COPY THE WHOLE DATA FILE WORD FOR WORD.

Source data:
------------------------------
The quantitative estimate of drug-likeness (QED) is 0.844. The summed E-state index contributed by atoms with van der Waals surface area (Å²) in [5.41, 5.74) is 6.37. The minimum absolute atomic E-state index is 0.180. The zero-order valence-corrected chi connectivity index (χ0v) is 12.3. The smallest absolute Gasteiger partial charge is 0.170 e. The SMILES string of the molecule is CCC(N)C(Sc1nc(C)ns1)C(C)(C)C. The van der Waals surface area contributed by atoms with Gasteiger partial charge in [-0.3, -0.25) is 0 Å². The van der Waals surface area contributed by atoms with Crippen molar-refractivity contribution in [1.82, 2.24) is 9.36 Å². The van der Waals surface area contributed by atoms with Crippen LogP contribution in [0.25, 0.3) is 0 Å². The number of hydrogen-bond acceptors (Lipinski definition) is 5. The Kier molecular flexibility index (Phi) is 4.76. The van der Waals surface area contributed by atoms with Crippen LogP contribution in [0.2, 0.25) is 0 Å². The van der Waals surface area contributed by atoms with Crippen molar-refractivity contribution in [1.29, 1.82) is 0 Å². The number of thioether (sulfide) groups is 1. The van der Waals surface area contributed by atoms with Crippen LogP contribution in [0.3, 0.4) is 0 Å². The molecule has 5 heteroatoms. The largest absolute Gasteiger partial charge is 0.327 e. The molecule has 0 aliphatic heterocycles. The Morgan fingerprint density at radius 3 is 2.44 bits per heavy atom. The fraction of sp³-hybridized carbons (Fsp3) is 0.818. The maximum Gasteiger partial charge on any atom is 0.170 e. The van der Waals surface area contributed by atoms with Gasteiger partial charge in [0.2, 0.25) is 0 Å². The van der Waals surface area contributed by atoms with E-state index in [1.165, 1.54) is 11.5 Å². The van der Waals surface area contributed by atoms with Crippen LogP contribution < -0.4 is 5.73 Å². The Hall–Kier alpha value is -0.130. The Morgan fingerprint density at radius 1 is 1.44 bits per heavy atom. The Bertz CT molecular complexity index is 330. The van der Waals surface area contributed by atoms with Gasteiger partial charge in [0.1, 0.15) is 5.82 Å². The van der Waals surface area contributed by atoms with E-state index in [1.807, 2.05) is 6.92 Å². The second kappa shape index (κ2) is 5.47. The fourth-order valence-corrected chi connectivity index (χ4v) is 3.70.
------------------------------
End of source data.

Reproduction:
The quantitative estimate of drug-likeness (QED) is 0.844. The summed E-state index contributed by atoms with van der Waals surface area (Å²) in [5.41, 5.74) is 6.37. The minimum absolute atomic E-state index is 0.180. The zero-order valence-corrected chi connectivity index (χ0v) is 12.3. The smallest absolute Gasteiger partial charge is 0.170 e. The SMILES string of the molecule is CCC(N)C(Sc1nc(C)ns1)C(C)(C)C. The van der Waals surface area contributed by atoms with Gasteiger partial charge in [-0.3, -0.25) is 0 Å². The van der Waals surface area contributed by atoms with Crippen molar-refractivity contribution in [1.82, 2.24) is 9.36 Å². The van der Waals surface area contributed by atoms with Crippen LogP contribution in [0.25, 0.3) is 0 Å². The number of hydrogen-bond acceptors (Lipinski definition) is 5. The Kier molecular flexibility index (Phi) is 4.76. The van der Waals surface area contributed by atoms with Crippen LogP contribution in [0.2, 0.25) is 0 Å². The van der Waals surface area contributed by atoms with Crippen molar-refractivity contribution in [1.29, 1.82) is 0 Å². The number of thioether (sulfide) groups is 1. The van der Waals surface area contributed by atoms with Crippen LogP contribution in [0.3, 0.4) is 0 Å². The molecule has 5 heteroatoms. The largest absolute Gasteiger partial charge is 0.327 e. The molecule has 0 aliphatic heterocycles. The Morgan fingerprint density at radius 3 is 2.44 bits per heavy atom. The fraction of sp³-hybridized carbons (Fsp3) is 0.818. The maximum Gasteiger partial charge on any atom is 0.170 e. The van der Waals surface area contributed by atoms with Gasteiger partial charge in [0.2, 0.25) is 0 Å². The van der Waals surface area contributed by atoms with E-state index in [1.165, 1.54) is 11.5 Å². The van der Waals surface area contributed by atoms with Crippen LogP contribution < -0.4 is 5.73 Å². The Hall–Kier alpha value is -0.130. The Morgan fingerprint density at radius 1 is 1.44 bits per heavy atom. The Bertz CT molecular complexity index is 330. The van der Waals surface area contributed by atoms with Gasteiger partial charge in [0.1, 0.15) is 5.82 Å². The van der Waals surface area contributed by atoms with E-state index in [1.807, 2.05) is 6.92 Å². The second kappa shape index (κ2) is 5.47. The fourth-order valence-corrected chi connectivity index (χ4v) is 3.70.